Rödermark, September 12, 2018. Testing confirms that factors relating to the addition of raw materials to the kneading process – for example feed location, quantity, solid or liquid form, etc. – significantly impact the end product, especially the baking results.It was in light of this that Zeppelin Plant Engineering launched the CODOS® continuous kneading system onto the market many years ago.The system has a key role to play in efficient processing, as it combines raw material preparation with a kneading system. The system has been installed over 100 times and has become a fixture in the baking industry. It has now been completely overhauled and appears in a new design and with a new name: CODOS® NT.
“Various optimizations have been made, including a new drive system that has resulted in considerable performance improvement while also reducing the size of the system,” explains Michael Piepenbrock, Food Processing Plants BU Manager at Zeppelin Plant Engineering, based at the Rödermark site.
Not only is the new drive system lighter, it also features the latest generation of servo motors for optimum control;the result is a system featuring reduced power consumption and a smaller size. “These changes mean the new CODOS® NT brings operating costs down, is easier to maintain and also offers impressive, extremely high availability,” adds Piepenbrock.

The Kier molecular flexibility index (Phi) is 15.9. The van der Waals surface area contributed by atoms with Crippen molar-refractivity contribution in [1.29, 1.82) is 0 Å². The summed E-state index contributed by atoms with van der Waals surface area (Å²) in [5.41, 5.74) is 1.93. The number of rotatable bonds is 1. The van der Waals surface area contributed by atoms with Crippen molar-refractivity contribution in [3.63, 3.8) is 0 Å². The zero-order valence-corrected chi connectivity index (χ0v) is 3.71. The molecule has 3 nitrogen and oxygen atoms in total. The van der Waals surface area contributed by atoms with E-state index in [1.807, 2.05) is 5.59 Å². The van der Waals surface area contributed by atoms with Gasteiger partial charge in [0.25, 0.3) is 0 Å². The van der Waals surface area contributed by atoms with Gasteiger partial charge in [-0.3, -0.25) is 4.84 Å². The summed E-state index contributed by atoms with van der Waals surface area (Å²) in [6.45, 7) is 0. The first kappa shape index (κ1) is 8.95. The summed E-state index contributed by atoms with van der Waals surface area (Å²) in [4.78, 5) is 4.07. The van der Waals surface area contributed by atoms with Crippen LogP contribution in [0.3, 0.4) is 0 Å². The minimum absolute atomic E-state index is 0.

To look at the adjustments more closely, the system’s 25% weight reduction and 15% shorter installation length represent real advantages given that space is often at a premium in food industry production halls. Several other structural changes have also been made,such as a lighter, smaller hood that can easily be opened for maintenance work such as replacing seals. WIP cleaning is also available as an additional option,meaning that the CODOS® NT no longer needs to be manually cleaned separately outside. This system is already being successfully used in practice.
The CODOS® NT system has been developed based on the latest research in the hygienic design sector, and is protected against powerful water jets (IP66).
The new system was unveiled for the first time to an industry audience at the IBA, presented in combination with the revamped DymoMix dough production system – a pairing that attracted particular interest. “It used to be that a two-step process was required, but now 80% of cases can employ a single-step process, making dough production more cost-effective overall,” notes Michael Piepenbrock in describing the benefits of the arrangement. The DymoMix has also had new features added: Last year, a heated double casing was fitted to allow concentrated butter or palm fat to be processed at the right temperature. Now solid and liquid substances, such as icing sugar and oils or fats, can be processed fully hydrated, clean, and dust-free.